It is important to never apply traction until it is clear that both feet belong to the same fetus and that both leg holds are applied to either front feet or back feet. If one of two feet is a rear foot and the other a front foot, it may be twins or worse yet a longitudinal or transverse presentation. Experience is the secret to developing confidence with these techniques.

Fetal position
The “position of a fetus” refers to its spinal orientation relative to the dam’s. In other words, the position is incorrect when the fetus is upside-down (belly of the fetus is facing upwards toward the cow’s spine) when entering the birth canal.

fetus coming backwards

When a fetus is coming backwards (i.e., posterior presentation) and the feet become visible beyond the vulva, the fetus will appear to be upside-down.

On the other hand, the feet of a fetus in anterior presentation that is upside-down will give the appearance that the fetus is coming backwards. Since dystocia is more common in fetuses coming backwards (i.e., posterior presentation), early intervention is recommended.

Rarely, a fetus may be upside-down (belly of the fetus on the sky side) and backwards, which makes it appear to be coming normally in anterior presentation.

It is easy to become fooled by these observations, so it is important to understand these relationships when managing calving situations. Possibly one of the best tools for managing calving situations is a wristwatch.

When the fetus (based upon the appearance of feet at the vulva) appears to be in anterior presentation, continue to monitor the cow closely. If feet are visible at or slightly beyond the vulva, the fetus should be delivered within an hour. If it is not, an examination is in order.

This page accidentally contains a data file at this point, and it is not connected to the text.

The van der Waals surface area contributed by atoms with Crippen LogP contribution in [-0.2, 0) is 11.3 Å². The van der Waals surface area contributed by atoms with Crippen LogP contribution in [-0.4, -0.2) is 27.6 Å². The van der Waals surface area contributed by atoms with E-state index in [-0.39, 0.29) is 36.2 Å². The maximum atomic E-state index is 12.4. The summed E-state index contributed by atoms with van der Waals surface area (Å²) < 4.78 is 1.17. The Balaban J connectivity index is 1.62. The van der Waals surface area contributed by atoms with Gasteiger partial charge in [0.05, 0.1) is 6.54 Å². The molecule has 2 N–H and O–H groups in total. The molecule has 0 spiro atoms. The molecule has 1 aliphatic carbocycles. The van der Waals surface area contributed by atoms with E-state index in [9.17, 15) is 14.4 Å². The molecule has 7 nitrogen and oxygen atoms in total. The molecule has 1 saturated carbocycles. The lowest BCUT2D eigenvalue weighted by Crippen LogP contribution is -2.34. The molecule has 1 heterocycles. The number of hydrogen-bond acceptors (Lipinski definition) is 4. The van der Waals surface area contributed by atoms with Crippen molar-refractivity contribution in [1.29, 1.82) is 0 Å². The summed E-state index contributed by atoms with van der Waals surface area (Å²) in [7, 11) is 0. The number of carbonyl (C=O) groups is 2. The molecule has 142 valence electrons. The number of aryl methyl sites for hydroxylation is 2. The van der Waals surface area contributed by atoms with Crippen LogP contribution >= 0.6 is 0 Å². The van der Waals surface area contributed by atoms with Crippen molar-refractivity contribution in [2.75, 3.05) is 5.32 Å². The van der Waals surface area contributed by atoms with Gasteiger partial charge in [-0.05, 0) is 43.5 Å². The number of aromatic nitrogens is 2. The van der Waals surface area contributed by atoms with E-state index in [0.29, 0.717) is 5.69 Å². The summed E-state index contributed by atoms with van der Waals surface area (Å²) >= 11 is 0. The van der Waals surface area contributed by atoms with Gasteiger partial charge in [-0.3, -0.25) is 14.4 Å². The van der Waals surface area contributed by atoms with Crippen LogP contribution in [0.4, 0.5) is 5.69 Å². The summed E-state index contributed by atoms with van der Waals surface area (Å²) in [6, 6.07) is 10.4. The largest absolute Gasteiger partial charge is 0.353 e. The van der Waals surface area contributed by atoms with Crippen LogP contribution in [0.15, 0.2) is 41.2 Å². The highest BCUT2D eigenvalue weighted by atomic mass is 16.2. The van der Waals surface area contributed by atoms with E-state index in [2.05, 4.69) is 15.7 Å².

Fetal posture
Finally, the “posture of a fetus” refers to the extremities of the fetus, which may be flexed, extended or otherwise retained above, below or to one side or another. For example, when one leg is retained or the head is turned to one side, the posture of the fetus is incorrect.

In dystocia situations, the objective is correction of the presentation, position and posture of the fetus so that it may be delivered naturally. When the fetus is too large compared to the dam (particularly the dam’s pelvis), delivery may be prolonged or impossible without assistance.

In Part II, we continue this discussion with a look at how to determine if a calf is too large to be delivered by forced extraction (pulling). We’ll also take a closer look at common lameness disorders in cows and calves occurring from dystocia.   end mark


PHOTO 1: Posture is the relationship of the calves’ extremities with respect to the body. In this case the front leg is held back.

PHOTO 2: Anterior presentation.

PHOTO 3: Posterior presentation. Photos courtesy of the Drost Project and drostproject.org

Jan K. Shearer
  • Jan K. Shearer
  • Professor and Extension Veterinarian College of Veterinary Medicine
  • Iowa State University